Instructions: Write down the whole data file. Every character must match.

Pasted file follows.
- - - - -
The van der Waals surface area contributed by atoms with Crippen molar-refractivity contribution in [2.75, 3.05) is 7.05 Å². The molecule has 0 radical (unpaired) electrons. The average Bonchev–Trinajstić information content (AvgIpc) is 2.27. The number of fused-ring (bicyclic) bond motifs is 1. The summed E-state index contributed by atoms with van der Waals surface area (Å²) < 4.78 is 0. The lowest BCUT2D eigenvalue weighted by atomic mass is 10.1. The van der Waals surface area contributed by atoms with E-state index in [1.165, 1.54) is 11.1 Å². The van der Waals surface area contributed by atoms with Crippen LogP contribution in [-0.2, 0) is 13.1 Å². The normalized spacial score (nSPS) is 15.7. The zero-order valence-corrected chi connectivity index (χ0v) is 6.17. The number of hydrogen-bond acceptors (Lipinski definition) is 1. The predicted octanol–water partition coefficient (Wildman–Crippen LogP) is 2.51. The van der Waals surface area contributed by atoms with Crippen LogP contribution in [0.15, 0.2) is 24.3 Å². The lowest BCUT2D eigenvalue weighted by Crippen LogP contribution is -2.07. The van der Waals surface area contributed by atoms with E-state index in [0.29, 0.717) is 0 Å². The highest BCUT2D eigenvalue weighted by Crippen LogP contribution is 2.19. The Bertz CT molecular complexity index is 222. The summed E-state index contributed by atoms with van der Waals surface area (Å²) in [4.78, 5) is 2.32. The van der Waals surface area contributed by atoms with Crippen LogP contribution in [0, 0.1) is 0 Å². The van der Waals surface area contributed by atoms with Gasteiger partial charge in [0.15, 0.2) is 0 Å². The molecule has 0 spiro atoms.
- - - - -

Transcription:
The van der Waals surface area contributed by atoms with Crippen molar-refractivity contribution in [2.75, 3.05) is 7.05 Å². The molecule has 0 radical (unpaired) electrons. The average Bonchev–Trinajstić information content (AvgIpc) is 2.27. The number of fused-ring (bicyclic) bond motifs is 1. The summed E-state index contributed by atoms with van der Waals surface area (Å²) < 4.78 is 0. The lowest BCUT2D eigenvalue weighted by atomic mass is 10.1. The van der Waals surface area contributed by atoms with E-state index in [1.165, 1.54) is 11.1 Å². The van der Waals surface area contributed by atoms with Crippen LogP contribution in [-0.2, 0) is 13.1 Å². The normalized spacial score (nSPS) is 15.7. The zero-order valence-corrected chi connectivity index (χ0v) is 6.17. The number of hydrogen-bond acceptors (Lipinski definition) is 1. The predicted octanol–water partition coefficient (Wildman–Crippen LogP) is 2.51. The van der Waals surface area contributed by atoms with Crippen LogP contribution in [0.15, 0.2) is 24.3 Å². The lowest BCUT2D eigenvalue weighted by Crippen LogP contribution is -2.07. The van der Waals surface area contributed by atoms with E-state index in [0.29, 0.717) is 0 Å². The highest BCUT2D eigenvalue weighted by Crippen LogP contribution is 2.19. The Bertz CT molecular complexity index is 222. The summed E-state index contributed by atoms with van der Waals surface area (Å²) in [4.78, 5) is 2.32. The van der Waals surface area contributed by atoms with Crippen LogP contribution in [0, 0.1) is 0 Å². The van der Waals surface area contributed by atoms with Gasteiger partial charge in [0.15, 0.2) is 0 Å². The molecule has 0 spiro atoms.